2.2 What Information Needs to be Shared?

Officers should inform the young person they require the following information for their assessment including a risk assessment as follows:

  1. When the case opened (and closed where appropriate)?
  2. What are the basic issues in relation to Children’s Social Care involvement (or prior involvement) with the young person?
  3. Does the young person pose a known risk to themselves or others?
  4. Are there any issues concerning adults in the household that we should be aware of?
  5. Has the young person ever been in care?
  6. Has a Common/Initial/Single Assessment been completed?
  7. What involvement from Children’s Social Care and support is the family receiving (or did receive)?
  8. Are any other agencies known to be involved with the young person?
  9. Are there any other family members who may be able to provide a period of accommodation?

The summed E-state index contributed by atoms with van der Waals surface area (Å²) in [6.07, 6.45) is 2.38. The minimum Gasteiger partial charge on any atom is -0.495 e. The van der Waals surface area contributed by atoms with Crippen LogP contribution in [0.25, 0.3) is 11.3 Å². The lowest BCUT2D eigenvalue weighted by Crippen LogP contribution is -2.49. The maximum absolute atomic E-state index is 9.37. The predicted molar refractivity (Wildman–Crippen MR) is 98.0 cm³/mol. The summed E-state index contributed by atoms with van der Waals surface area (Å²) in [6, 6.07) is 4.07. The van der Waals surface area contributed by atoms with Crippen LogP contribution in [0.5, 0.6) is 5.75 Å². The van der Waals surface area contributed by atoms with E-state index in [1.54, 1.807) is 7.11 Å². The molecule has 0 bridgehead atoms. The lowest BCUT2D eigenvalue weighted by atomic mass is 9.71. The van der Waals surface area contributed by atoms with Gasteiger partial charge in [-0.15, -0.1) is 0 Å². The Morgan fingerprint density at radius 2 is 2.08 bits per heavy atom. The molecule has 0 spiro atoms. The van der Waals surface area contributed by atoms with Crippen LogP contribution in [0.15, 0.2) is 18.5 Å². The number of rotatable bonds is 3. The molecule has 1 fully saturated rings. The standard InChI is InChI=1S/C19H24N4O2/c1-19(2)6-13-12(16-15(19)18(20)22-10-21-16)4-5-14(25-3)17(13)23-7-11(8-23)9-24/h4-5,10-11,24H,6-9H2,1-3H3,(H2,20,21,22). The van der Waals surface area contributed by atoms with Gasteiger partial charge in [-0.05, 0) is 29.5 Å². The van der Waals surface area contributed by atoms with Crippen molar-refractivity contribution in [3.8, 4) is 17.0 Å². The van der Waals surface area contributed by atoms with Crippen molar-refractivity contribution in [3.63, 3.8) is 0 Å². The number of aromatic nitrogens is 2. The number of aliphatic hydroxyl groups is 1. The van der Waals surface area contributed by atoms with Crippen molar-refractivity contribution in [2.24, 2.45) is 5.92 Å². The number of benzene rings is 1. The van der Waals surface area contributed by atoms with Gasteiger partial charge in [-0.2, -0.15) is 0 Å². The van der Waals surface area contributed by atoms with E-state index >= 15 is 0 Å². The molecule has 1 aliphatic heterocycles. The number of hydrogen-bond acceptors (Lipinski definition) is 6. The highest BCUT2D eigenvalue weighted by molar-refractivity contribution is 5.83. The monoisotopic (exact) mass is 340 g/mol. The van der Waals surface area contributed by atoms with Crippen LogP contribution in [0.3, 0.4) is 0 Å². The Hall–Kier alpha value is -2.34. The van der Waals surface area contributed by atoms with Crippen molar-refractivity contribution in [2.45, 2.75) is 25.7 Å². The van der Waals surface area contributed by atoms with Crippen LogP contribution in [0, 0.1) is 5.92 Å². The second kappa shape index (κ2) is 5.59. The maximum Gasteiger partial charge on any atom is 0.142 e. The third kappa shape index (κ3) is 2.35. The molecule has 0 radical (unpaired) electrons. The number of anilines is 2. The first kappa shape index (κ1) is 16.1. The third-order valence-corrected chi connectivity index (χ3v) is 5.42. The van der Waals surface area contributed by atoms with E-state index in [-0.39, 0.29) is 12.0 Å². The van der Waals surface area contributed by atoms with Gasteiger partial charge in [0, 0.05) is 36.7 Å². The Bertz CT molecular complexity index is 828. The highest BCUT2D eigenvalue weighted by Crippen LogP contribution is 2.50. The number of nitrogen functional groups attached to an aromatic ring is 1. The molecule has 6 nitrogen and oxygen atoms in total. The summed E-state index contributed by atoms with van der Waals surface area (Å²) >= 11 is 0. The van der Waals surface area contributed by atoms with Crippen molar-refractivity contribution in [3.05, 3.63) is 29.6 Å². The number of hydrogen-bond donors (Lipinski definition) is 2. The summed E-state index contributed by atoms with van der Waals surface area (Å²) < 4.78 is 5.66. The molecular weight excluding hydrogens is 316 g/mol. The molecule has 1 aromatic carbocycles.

Children’s Social Care staff should provide the information requested to assist officers.


3. Suitability of Temporary Accommodation

The provision of bed and breakfast accommodation to homeless 16 and 17 year olds is considered to be inappropriate for all but short term emergency placements. In the absence of suitable temporary accommodation (e.g. hostel, night stop, temporary housing) Housing will undertake to provide suitable accommodation as soon as an appropriate vacancy arises.


4. Procedure for Joint Assessment

4.1 First Point of Contact and Referral

The initial point of contact will be an officer/social worker who is located in the Civic Centre any front line service including Customer Relations teams.

A joint assessment will take place within 7 days. A single assessment will be completed within maximum of 35 days.

The joint assessment will consist of an officer from housing and from Children’s Services, the young person and any other appropriate adult requested by the young person.

4.2 Preparation Prior to Joint Assessment